Will your sales team get the call?

Posted by Chris Duncan

Feb 25, 2015 11:00:00 AM

What if I told you that less than .5% of baseball players will be drafted – and only 10% of that group will ever make it to the majors?  And, if you look at those who last more than 5 years, the number drops dramatically again.

How can you learn from those players who make it 20+ years in the major league? What did they do differently to become more consistently successful throughout their careers?  And, what does this have to do with your sales team?shutterstock_244877551

At the ripe old age of 3, my baseball career began. Every weekend I joined my T-Ball team at the park and we played our hearts out.  The reason people enjoy watching little kids play sports is the chaos than ensues right from the beginning.   Frankly, we had no concept of how the game was supposed to be played, but we sure had fun.  As I grew older, our games began to have more structure. Suddenly, it wasn’t kids running the bases backwards or picking dandelions in the outfield, we really had to compete. Practices became a time to learn discipline and acumen.

When I reached high school, varsity was my goal and I knew it would take my full commitment and all of the discipline and skills I had learned. Fortunately, I was well prepared – I never had to ask the question, “What should I be doing?”

I was taught to have a consistent plan in order to accomplish each task, and if I followed the structure of the program, I would be successful.  All aspects of my playing abilities improved. Knowing that I had a plan for any situation, I was more confident at bat and in the field. I was no longer a player with hot and cold streaks.  The consistency of my game drew the attention of scouts, and I was even selected as one of sixty players in the nation as an Aflac All-American.

Soon, I was a collegiate athlete. I was learning more than I could ever imagine.  It has been said that practice makes perfect, but nothing could be further from the truth. During practice, I was constantly told to fix this or fix that with my swing. Quickly, I learned that only perfect practice makes perfect. Anyone can do the wrong thing over and over again, but if you aren’t doing it right, you’re practicing wrong. All of the small tweaks to my game that were being reinforced daily suddenly became second nature and success followed.

My baseball career ended after college.  I watched as fellow athletes were drafted and I began to wonder. What made them better than I was? Was it that their talent was far superior or was it something else? In the end, the answer was not a surprise.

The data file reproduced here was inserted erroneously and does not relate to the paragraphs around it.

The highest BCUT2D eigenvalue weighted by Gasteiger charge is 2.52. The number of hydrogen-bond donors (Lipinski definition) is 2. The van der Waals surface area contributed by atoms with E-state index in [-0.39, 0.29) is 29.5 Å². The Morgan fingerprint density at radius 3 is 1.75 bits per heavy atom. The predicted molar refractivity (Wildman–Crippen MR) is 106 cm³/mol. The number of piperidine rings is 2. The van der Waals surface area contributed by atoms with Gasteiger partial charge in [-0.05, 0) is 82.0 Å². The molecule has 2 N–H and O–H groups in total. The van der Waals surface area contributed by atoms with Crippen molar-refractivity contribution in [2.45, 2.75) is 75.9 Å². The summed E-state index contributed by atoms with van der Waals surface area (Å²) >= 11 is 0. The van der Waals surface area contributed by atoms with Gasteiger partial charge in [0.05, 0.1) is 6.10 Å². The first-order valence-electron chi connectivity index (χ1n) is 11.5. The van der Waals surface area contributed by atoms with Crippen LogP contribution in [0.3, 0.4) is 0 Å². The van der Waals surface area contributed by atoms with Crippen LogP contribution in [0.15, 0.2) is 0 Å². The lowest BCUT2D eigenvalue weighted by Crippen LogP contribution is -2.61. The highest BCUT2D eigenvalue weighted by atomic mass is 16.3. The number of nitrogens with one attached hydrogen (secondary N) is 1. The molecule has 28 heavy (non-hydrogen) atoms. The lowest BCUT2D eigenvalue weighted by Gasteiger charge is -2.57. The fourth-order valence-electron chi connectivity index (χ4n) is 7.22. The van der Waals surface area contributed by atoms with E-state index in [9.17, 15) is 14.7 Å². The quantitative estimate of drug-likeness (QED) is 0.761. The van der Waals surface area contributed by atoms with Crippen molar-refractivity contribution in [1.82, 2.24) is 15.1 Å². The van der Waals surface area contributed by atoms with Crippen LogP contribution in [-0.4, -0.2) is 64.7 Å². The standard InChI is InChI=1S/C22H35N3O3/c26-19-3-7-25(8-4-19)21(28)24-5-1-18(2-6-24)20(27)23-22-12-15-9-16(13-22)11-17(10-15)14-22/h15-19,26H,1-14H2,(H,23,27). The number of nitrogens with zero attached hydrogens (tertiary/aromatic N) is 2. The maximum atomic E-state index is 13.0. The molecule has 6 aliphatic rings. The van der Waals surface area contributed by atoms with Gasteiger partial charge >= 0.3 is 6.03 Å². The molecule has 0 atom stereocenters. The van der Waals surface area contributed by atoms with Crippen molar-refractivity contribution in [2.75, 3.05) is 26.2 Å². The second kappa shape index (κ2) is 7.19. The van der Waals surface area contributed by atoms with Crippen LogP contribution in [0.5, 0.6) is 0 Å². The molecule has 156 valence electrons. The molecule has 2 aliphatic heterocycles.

The difference depends on how they structure and plan for the game. Even though I had a plan, theirs was more effective. The slight changes in the structure of their approach increased their chances of making a better play, getting 1 or 2 more hits per game, and over time, dramatically increasing their numbers. The best of the best have figured out that slight changes create big differences in outcome.

That same thinking makes all the difference in prospecting, and building a sales pipeline full of qualified leads. The best sales people are not better because their talent is far superior.  They have learned that having a highly structured plan to create first appointments with the right people gives them a significant advantage.

They know how to handle every prospecting situation flawlessly — they practice and stick to their plan. The secret to selling is having more opportunities to tell your story to people who are genuinely interested in what you sell, and the number one frustration is knowing who to call, when to call them, what to say and when to say it? What if your team had a structure and plan that answered all of those questions?

Second, what if you could teach that structure and plan to any rep regardless of experience or industry expertise? Finally, what if your team could repeat that process and multiply success?

Slight changes are the ones that are often overlooked, but make the most impact. On a 90 mph pitch in baseball, the batter has about .33 seconds to recognize the pitch and swing. If they are one-tenth of a second off, the result is a swing and a miss.

How many times has your team been that close to a hit, but missed? At FRONTLINE Selling®, we teach sales teams how to be more effective at creating those first meaningful conversations with their prospective clients.

We know that having a consistent, proven plan creates very different outcomes. Let us show you how your team can become Hall of Famers today.

Is your team ready for the call? Learn more about StaccatoTM

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